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Nigeria
Enugu State
Nigeria
09080008483
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09080008483
info@projectng.com

The Production Of Laundry Starch From Cassava Tubers

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THE PRODUCTION OF LAUNDRY STARCH FROM CASSAVA TUBERS

ABSTRACT

 

This work is aimed at the production of laundry starch, using locally sourced raw material (cassava tuber), by extraction of the starch granules from the tubers, 80kg of the harvested fresh cassava tubers were peeled and washed twice to remove dirt and earth. The peeled cassava tubers were re-weighed. 75kg of the peeled tubers was grated manually using a locally made grater to form mash. Clean tap water was added to the mash and stirred. The mixture was sieved off using a mash of 0.25vm in the water to remove the long fibres. The filtrate was allowed to sediment for two hours, the supernatant was then decanted, esterifies to deodourize it and dried at normal temperature of 300C under the sun for 3 days. Another batch was dried at 550C in the oven. The laundry starch extracted was whitish and powdery in nature.

The comparism of the physical chemical characteristics of local and the imported laundry starch such as the colour, crispness and easy flow ironing was found out to be the same. The starch when applied to the fabric and ironed was very smooth, this therefore recommends that good patronage will lead to the emergence of small scale industries which will give employment to many jobless youths and equally generate revenue for the country.


TABLE OF CONTENT

 

Title page

Dedication

Acknowledgement

Abstract

Table of content

 

CHAPTER ONE

INTRODUCTION

1.1            Carbohydrate

1.2            Nature of laundry starch

1.3            Aims and objectives of study

1.4            Statement of problem

1.5            Hypothesis

1.6            Significances of study

1.7            Limitations of work     

 

CHAPTER TWO

2.0     LITERATURE REVIEW

 

CHAPTER THREE

MATERIAL FOR THE PRODUCTION

3.1            Materials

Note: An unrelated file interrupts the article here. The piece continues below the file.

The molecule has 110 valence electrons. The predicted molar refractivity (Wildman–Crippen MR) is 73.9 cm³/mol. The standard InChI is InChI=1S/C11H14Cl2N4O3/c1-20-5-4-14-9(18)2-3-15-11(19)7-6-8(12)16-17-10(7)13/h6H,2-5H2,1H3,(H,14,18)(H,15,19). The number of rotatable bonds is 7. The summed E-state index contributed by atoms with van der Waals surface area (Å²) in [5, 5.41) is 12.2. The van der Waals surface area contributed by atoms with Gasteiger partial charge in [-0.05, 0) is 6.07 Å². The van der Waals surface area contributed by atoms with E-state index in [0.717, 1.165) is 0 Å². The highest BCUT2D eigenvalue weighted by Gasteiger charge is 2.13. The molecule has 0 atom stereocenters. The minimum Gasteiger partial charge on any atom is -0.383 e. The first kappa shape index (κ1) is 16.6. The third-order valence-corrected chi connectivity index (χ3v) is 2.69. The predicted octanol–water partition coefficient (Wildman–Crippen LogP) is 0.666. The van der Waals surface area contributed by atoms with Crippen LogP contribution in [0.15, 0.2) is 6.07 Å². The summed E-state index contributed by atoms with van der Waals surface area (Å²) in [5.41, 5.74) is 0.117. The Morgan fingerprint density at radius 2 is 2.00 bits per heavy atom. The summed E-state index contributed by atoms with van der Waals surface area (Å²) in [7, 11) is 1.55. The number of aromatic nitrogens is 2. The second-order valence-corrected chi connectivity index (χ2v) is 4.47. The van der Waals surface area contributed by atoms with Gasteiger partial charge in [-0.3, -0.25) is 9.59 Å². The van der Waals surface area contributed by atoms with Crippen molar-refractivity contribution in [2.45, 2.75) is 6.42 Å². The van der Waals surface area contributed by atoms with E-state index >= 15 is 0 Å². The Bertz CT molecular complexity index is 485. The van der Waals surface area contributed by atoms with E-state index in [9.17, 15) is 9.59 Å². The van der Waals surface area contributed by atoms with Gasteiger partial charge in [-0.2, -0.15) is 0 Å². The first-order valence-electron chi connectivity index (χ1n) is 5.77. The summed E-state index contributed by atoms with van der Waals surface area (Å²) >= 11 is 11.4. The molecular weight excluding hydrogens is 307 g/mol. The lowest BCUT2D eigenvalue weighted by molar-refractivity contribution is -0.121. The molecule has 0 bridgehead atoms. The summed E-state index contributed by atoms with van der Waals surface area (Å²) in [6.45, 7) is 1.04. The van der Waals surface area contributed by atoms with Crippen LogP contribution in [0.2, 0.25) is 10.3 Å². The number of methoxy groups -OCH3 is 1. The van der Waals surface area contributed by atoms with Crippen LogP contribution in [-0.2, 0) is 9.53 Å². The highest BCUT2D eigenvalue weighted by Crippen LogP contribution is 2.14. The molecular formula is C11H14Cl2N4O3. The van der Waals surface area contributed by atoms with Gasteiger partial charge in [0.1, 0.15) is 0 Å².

3.2            Method

3.3            Chart for cassava starch processing

 

 

CHAPTER FOUR

4.0     Result

 

CHAPTER FIVE

5.0            Discussion/Recommendations

5.1     Conclusion

Reference

 

CHAPTER ONE

 

INTRODUCTION

1.1                                    CARBOHYDRATE

Carbohydrate is defined as a poly hydroaldehydes or poly hydroxy ketones or substances that field this on hydrolysis. They are called carbohydrate (hydrate carbon) because they contain hydrogen and oxygen in the same proportion as in water. Carbohydrates have a general formular (CH2O) n. where n, shows that it is a giant compound.

In terms of chemical properties it also contain nitrogen or sulphur in addition to carbon, hydrogen and oxygen. Carbohydrates are classified based on sugar molecules it contains and this classification is based into four groups. Monosacharide, which hydrolyzed into simple sugar molecules, Disaccharide which is formed by joining together of two molecules of sugar by glycosidic bonds. Oligosaccarides, which and hydrolysis yield 2 to 6 molecules of monosaccharides; polysaccharides are very long chain or polymers of monosaccharides.

 

Polysaccharides are starch, cellulose and glycogen, the most digestible polysaccharide. In plant, starch is polymer of glucose.

 

1.2     NATURE OF LAUNDRY STARCH

Laundry starch is a white crystalline substance that is used for stiffening of fabric before ironing. Starch is a heterogeneous material composes of the glucose polymers, amylose and amylopectin. Amylose, which accounted for about 80% of the starch of a plant cell is a linear polymer of glucose molecule connected by a glycosidic bonds between C-1 glucose molecule and C-4 of second glucose. Amylopectin is a highly branched amylose in which the braches are attached to C-6 hydroxyl group by α (1-6) glycosidic bonds (caret and Denniston 1982), also stated that the main chain consists of α (1-4) glycosidic bonds. Each branch consists of 20-25 glucose units.

There are many sources of starchy food used in different parts of the world. They are maize starch, rice starch, wheat starch, potato starch, and cassava starch etc.

 

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